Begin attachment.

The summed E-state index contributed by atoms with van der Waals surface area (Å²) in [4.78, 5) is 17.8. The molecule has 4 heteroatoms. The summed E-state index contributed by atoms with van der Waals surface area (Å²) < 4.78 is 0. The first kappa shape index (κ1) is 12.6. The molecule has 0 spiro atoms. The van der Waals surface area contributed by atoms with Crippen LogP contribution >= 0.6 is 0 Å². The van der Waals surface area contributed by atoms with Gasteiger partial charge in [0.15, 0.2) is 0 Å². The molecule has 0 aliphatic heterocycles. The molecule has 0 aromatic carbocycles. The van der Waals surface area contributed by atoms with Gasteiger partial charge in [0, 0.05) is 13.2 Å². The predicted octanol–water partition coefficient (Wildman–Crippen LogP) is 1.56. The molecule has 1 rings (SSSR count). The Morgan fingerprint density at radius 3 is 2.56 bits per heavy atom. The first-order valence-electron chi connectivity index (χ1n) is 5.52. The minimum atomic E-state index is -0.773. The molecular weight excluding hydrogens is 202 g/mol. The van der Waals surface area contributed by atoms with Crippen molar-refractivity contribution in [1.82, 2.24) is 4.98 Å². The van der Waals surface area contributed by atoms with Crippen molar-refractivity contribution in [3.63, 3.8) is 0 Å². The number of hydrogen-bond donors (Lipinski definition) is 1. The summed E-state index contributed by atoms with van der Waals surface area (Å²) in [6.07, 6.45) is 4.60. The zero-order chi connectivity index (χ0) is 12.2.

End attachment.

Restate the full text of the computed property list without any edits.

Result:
The summed E-state index contributed by atoms with van der Waals surface area (Å²) in [4.78, 5) is 17.8. The molecule has 4 heteroatoms. The summed E-state index contributed by atoms with van der Waals surface area (Å²) < 4.78 is 0. The first kappa shape index (κ1) is 12.6. The molecule has 0 spiro atoms. The van der Waals surface area contributed by atoms with Crippen LogP contribution >= 0.6 is 0 Å². The van der Waals surface area contributed by atoms with Gasteiger partial charge in [0.15, 0.2) is 0 Å². The molecule has 0 aliphatic heterocycles. The molecule has 0 aromatic carbocycles. The van der Waals surface area contributed by atoms with Gasteiger partial charge in [0, 0.05) is 13.2 Å². The predicted octanol–water partition coefficient (Wildman–Crippen LogP) is 1.56. The molecule has 1 rings (SSSR count). The Morgan fingerprint density at radius 3 is 2.56 bits per heavy atom. The first-order valence-electron chi connectivity index (χ1n) is 5.52. The minimum atomic E-state index is -0.773. The molecular weight excluding hydrogens is 202 g/mol. The van der Waals surface area contributed by atoms with Crippen molar-refractivity contribution in [1.82, 2.24) is 4.98 Å². The van der Waals surface area contributed by atoms with Crippen molar-refractivity contribution in [3.63, 3.8) is 0 Å². The number of hydrogen-bond donors (Lipinski definition) is 1. The summed E-state index contributed by atoms with van der Waals surface area (Å²) in [6.07, 6.45) is 4.60. The zero-order chi connectivity index (χ0) is 12.2.